Food Depicted in American Art
a Subcategory of Representational Art (other): 20-21st Century
Online information from sources other than Resource Library
Bell is a 2017 exhibit at the Montgomery Museum of Fine Arts which says:
"In Dinner Bell, we install works of art from the MMFA's permanent
collection that celebrate what we eat, where we eat, and how we acquire
the food that is central to it all." Accessed 8/17
Feast Your Eyes: Celebrating the Food of the South is a 2017 exhibit at the Franklin G. Burroughs-Simeon B. Chapin Art Museum which says: "Food and beverage icons, peculiar and particular to the South, will be examined with works in an expansive variety of two and three-dimensional media, including paintings in oil and watercolor; works in pastel; printmaking; photography; sculptures in ceramics, metal, wood and mixed media; textile and fiber arts, and functional art such as handcrafted dining furniture and serving ware." Also see 6/15/17 article in myrtlebeachonline.com Accessed 8/17
Food for Thought was a 1999-2000 exhibit at the Sheldon Museum of Art which says: "The 1999-2000 Sheldon Statewide exhibition focuses on a popular yet powerful subject for artist in the Western artistic tradition. Food for Thought assembles a diverse group of artists, working from diverse perspectives and with diverse intentions, who have chosen to represent food."Viewers may download the exhibition brochure. Accessed 1/17
Luscious: Paintings by Emily Eveleth, an exhibit held July 9 - October 24, 2010 at the Smith College Museum of Art. Accessed April, 2015.
Snack is a 2016 exhibit at the Akron Art Museum which says: "The universal nature of food makes it an appropriate subject to critically examine themes common to contemporary art, such as politics, commerce and the intersection of art and life. Snack is a (mostly) lighthearted look at works drawn primarily from the Akron Art Museum collection that depict food or the places we buy and consume it through humor, pop culture and nostalgia." Accessed 3/17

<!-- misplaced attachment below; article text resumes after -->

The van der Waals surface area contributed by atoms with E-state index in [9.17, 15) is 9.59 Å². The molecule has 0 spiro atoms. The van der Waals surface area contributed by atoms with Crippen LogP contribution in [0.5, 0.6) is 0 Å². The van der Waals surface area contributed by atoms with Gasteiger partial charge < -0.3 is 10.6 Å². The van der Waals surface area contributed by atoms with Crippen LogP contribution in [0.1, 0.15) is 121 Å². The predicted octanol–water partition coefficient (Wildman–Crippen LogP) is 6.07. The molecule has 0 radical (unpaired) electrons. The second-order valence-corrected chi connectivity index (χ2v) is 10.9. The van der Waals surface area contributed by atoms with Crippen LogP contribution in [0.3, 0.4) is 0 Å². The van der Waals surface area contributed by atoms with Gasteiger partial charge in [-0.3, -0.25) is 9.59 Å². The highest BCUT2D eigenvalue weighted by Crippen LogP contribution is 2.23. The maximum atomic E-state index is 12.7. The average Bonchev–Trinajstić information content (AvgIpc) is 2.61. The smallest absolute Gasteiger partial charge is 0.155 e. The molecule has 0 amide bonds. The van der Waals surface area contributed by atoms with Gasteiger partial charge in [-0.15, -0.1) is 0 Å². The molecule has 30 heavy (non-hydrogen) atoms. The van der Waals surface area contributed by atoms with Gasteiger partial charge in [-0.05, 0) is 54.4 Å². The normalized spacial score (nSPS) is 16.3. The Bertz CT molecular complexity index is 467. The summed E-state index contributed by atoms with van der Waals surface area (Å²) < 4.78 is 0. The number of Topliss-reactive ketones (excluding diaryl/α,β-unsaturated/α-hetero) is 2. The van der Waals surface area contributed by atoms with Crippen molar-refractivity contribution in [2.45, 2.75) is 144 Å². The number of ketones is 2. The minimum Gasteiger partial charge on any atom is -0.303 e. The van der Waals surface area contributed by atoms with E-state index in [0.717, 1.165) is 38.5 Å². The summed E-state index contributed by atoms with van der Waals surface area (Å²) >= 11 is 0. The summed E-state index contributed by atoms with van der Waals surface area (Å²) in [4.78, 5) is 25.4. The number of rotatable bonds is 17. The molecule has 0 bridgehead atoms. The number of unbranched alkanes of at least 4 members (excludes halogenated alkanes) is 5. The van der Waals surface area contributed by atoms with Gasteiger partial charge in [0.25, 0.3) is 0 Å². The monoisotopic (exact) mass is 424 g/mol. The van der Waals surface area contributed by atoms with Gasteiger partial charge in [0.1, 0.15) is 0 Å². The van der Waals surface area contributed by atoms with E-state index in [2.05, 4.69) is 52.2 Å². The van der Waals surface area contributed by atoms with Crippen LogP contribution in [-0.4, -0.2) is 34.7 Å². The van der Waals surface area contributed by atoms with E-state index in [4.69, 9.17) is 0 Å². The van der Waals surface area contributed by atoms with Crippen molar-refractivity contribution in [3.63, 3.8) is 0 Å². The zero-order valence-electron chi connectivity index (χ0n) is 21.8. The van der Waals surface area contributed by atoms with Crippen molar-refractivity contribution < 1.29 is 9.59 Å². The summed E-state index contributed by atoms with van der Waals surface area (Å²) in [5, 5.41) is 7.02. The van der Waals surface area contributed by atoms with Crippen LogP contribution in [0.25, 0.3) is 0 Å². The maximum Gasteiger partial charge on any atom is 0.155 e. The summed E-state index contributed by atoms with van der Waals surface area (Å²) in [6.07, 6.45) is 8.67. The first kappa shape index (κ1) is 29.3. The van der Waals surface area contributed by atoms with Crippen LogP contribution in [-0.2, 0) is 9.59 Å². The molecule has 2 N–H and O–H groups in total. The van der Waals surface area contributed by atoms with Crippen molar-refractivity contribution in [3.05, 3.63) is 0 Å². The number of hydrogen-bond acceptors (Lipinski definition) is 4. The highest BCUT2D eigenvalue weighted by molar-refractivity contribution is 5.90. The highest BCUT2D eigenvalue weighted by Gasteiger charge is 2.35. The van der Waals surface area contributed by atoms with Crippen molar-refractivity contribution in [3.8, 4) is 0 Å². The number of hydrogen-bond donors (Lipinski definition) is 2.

Return to online topical information about Representational Art (other): 20-21st Century
Return to Topics in American Representational Art
Links to sources of information outside of our web site are provided only as referrals for your further consideration. Please use due diligence in judging the quality of information contained in these and all other web sites. Information from linked sources may be inaccurate or out of date. TFAO neither recommends or endorses these referenced organizations. Although TFAO includes links to other web sites, it takes no responsibility for the content or information contained on those other sites, nor exerts any editorial or other control over them. For more information on evaluating web pages see TFAO's General Resources section in Online Resources for Collectors and Students of Art History. Individual pages in this catalogue will be amended as TFAO adds content, corrects errors and reorganizes sections for improved readability. Refreshing or reloading pages enables readers to view the latest updates.
Search Resource Library for everything about American art.
Copyright 2017 Traditional Fine Arts Organization, Inc., an Arizona nonprofit corporation. All rights reserved.